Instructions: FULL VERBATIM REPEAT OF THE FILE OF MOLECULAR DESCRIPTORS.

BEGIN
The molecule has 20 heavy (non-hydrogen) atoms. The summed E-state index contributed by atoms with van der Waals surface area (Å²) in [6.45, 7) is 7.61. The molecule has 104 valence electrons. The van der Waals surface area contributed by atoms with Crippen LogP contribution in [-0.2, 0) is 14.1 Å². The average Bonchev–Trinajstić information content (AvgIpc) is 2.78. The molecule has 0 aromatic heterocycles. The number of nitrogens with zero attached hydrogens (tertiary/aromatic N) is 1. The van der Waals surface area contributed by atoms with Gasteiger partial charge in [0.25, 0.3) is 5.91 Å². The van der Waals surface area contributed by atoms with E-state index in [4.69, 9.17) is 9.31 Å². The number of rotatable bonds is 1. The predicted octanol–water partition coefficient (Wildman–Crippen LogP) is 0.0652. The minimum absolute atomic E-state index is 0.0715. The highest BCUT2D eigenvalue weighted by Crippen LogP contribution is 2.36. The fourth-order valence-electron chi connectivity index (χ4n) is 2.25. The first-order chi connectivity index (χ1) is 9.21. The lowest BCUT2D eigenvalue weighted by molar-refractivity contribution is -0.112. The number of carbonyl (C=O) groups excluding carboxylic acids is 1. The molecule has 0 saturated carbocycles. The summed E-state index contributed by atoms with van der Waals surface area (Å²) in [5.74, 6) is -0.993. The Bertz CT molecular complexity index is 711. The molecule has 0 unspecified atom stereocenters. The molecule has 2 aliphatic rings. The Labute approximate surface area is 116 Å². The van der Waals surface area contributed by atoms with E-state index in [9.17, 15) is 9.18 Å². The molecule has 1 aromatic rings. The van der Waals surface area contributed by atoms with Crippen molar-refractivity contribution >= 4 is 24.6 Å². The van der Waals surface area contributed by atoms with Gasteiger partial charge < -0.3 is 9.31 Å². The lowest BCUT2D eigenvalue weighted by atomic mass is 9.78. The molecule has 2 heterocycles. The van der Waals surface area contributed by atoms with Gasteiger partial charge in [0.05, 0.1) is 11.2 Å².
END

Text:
The molecule has 20 heavy (non-hydrogen) atoms. The summed E-state index contributed by atoms with van der Waals surface area (Å²) in [6.45, 7) is 7.61. The molecule has 104 valence electrons. The van der Waals surface area contributed by atoms with Crippen LogP contribution in [-0.2, 0) is 14.1 Å². The average Bonchev–Trinajstić information content (AvgIpc) is 2.78. The molecule has 0 aromatic heterocycles. The number of nitrogens with zero attached hydrogens (tertiary/aromatic N) is 1. The van der Waals surface area contributed by atoms with Gasteiger partial charge in [0.25, 0.3) is 5.91 Å². The van der Waals surface area contributed by atoms with E-state index in [4.69, 9.17) is 9.31 Å². The number of rotatable bonds is 1. The predicted octanol–water partition coefficient (Wildman–Crippen LogP) is 0.0652. The minimum absolute atomic E-state index is 0.0715. The highest BCUT2D eigenvalue weighted by Crippen LogP contribution is 2.36. The fourth-order valence-electron chi connectivity index (χ4n) is 2.25. The first-order chi connectivity index (χ1) is 9.21. The lowest BCUT2D eigenvalue weighted by molar-refractivity contribution is -0.112. The number of carbonyl (C=O) groups excluding carboxylic acids is 1. The molecule has 0 saturated carbocycles. The summed E-state index contributed by atoms with van der Waals surface area (Å²) in [5.74, 6) is -0.993. The Bertz CT molecular complexity index is 711. The molecule has 0 unspecified atom stereocenters. The molecule has 2 aliphatic rings. The Labute approximate surface area is 116 Å². The van der Waals surface area contributed by atoms with E-state index in [9.17, 15) is 9.18 Å². The molecule has 1 aromatic rings. The van der Waals surface area contributed by atoms with Crippen molar-refractivity contribution >= 4 is 24.6 Å². The van der Waals surface area contributed by atoms with Gasteiger partial charge < -0.3 is 9.31 Å². The lowest BCUT2D eigenvalue weighted by atomic mass is 9.78. The molecule has 2 heterocycles. The van der Waals surface area contributed by atoms with Gasteiger partial charge in [0.05, 0.1) is 11.2 Å².